Ex Corde Ecclesiae
On August 15th, 1990, Blessed Pope John Paul II released an Apostolic constitution regarding Catholic colleges and universities known as Ex Corde Ecclesiae. In this constitution, the Supreme Pontiff made clear the commitment that Catholic institutions of higher education must make towards the education, preservation, and promulgation of diverse cultures and ways of life. As the preeminent Catholic university in the United States, CUA and subsequently the Center for Cultural Engagement is actively engaged in the pursuit of faith and reason, intellect and virtue, and an honest and open discussion of culture and spirituality. See the report of Catholic University's application of Ex Corde Ecclesiae
This excerpt, from the full document of Ex Corde Ecclesiae, explains the importance of culture at a Catholic university:
"By its very nature, a University develops culture through its research, helps to transmit the local culture to each succeeding generation through its teaching, and assists cultural activities through its educational services. It is open to all human experience and is ready to dialogue with and learn from any culture. A Catholic University shares in this, offering the rich experience of the Church's own culture. In addition, a Catholic University, aware that human culture is open to Revelation and transcendence, is also a primary and privileged place for a fruitful dialogue between the Gospel and culture.
Through this dialogue a Catholic University assists the Church, enabling it to come to a better knowledge of diverse cultures, discern their positive and negative aspects, to receive their authentically human contributions, and to develop means by which it can make the faith better understood by the men and women of a particular culture. While it is true that the Gospel cannot be identified with any particular culture and transcends all cultures, it is also true that "the Kingdom which the Gospel proclaims is lived by men and women who are profoundly linked to a culture, and the building up of the Kingdom cannot avoid borrowing the elements of human culture or cultures." A faith that places itself on the margin of what is human, of what is therefore culture, would be a faith unfaithful to the fullness of what the Word of God manifests and reveals, a decapitated faith, worse still, a faith in the process of self-annihilation.”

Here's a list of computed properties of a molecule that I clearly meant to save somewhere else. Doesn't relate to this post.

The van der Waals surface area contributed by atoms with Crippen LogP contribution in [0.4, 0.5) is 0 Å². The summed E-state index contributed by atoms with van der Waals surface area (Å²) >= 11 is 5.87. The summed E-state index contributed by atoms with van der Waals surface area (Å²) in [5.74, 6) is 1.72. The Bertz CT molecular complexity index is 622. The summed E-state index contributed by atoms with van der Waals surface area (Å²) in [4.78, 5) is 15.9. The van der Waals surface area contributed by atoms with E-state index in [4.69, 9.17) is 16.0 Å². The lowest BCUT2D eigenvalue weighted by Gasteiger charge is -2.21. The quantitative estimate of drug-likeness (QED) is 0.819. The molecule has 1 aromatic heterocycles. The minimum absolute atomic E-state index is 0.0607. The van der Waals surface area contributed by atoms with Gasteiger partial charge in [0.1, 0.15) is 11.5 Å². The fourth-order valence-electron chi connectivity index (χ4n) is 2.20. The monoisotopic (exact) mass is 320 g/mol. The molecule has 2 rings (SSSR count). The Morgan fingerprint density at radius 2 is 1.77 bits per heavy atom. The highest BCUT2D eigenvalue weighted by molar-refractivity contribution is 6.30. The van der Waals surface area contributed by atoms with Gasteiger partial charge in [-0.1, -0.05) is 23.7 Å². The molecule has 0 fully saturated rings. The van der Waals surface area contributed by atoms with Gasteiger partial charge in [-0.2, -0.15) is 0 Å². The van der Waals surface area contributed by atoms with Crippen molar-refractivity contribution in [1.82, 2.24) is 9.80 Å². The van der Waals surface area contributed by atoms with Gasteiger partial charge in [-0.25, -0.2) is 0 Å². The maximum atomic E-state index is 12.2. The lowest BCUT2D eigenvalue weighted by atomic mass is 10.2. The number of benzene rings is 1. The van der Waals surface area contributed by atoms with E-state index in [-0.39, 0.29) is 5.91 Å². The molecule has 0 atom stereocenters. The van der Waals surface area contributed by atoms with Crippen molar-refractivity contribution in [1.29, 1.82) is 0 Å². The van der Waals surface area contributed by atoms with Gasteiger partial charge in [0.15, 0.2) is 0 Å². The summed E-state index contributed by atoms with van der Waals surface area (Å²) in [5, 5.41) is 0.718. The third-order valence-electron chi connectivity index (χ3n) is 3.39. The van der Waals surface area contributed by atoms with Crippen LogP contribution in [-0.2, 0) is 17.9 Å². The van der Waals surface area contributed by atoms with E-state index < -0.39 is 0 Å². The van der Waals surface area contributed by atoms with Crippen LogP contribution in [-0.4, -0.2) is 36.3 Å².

A Catholic University must become more attentive to the cultures of the world of today, and to the various cultural traditions existing within the Church in a way that will promote a continuous and profitable dialogue between the Gospel and modern society. Among the criteria that characterize the values of a culture are above all, the meaning of the human person, his or her liberty, dignity, sense of responsibility, and openness to the transcendent. To a respect for persons is joined the preeminent value of the family, the primary unit of every human culture.
Catholic Universities will seek to discern and evaluate both the aspirations and the contradictions of modern culture, in order to make it more suited to the total development of individuals and peoples. In particular, it is recommended that by means of appropriate studies, the impact of modern technology and especially of the mass media on persons, the family, and the institutions and whole of modem culture be studied deeply. Traditional cultures are to be defended in their identity, helping them to receive modern values without sacrificing their own heritage, which is a wealth for the whole of the human family. Universities, situated within the ambience of these cultures, will seek to harmonize local cultures with the positive contributions of modern cultures.
An area that particularly interests a Catholic University is the dialogue between Christian thought and the modern sciences. This task requires persons particularly well versed in the individual disciplines and who are at the same time adequately prepared theologically, and who are capable of confronting epistemological questions at the level of the relationship between faith and reason. Such dialogue concerns the natural sciences as much as the human sciences which posit new and complex philosophical and ethical problems. The Christian researcher should demonstrate the way in which human intelligence is enriched by the higher truth that comes from the Gospel: "The intelligence is never diminished, rather, it is stimulated and reinforced by that interior fount of deep understanding that is the Word of God, and by the hierarchy of values that results from it... In its unique manner, the Catholic University helps to manifest the superiority of the spirit, that can never, without the risk of losing its very self, be placed at the service of something other than the search for truth.”
Besides cultural dialogue, a Catholic University, in accordance with its specific ends, and keeping in mind the various religious-cultural contexts, following the directives promulgated by competent ecclesiastical authority, can offer a contribution to ecumenical dialogue. It does so to further the search for unity among all Christians. In inter-religious dialogue it will assist in discerning the spiritual values that are present in the different religions."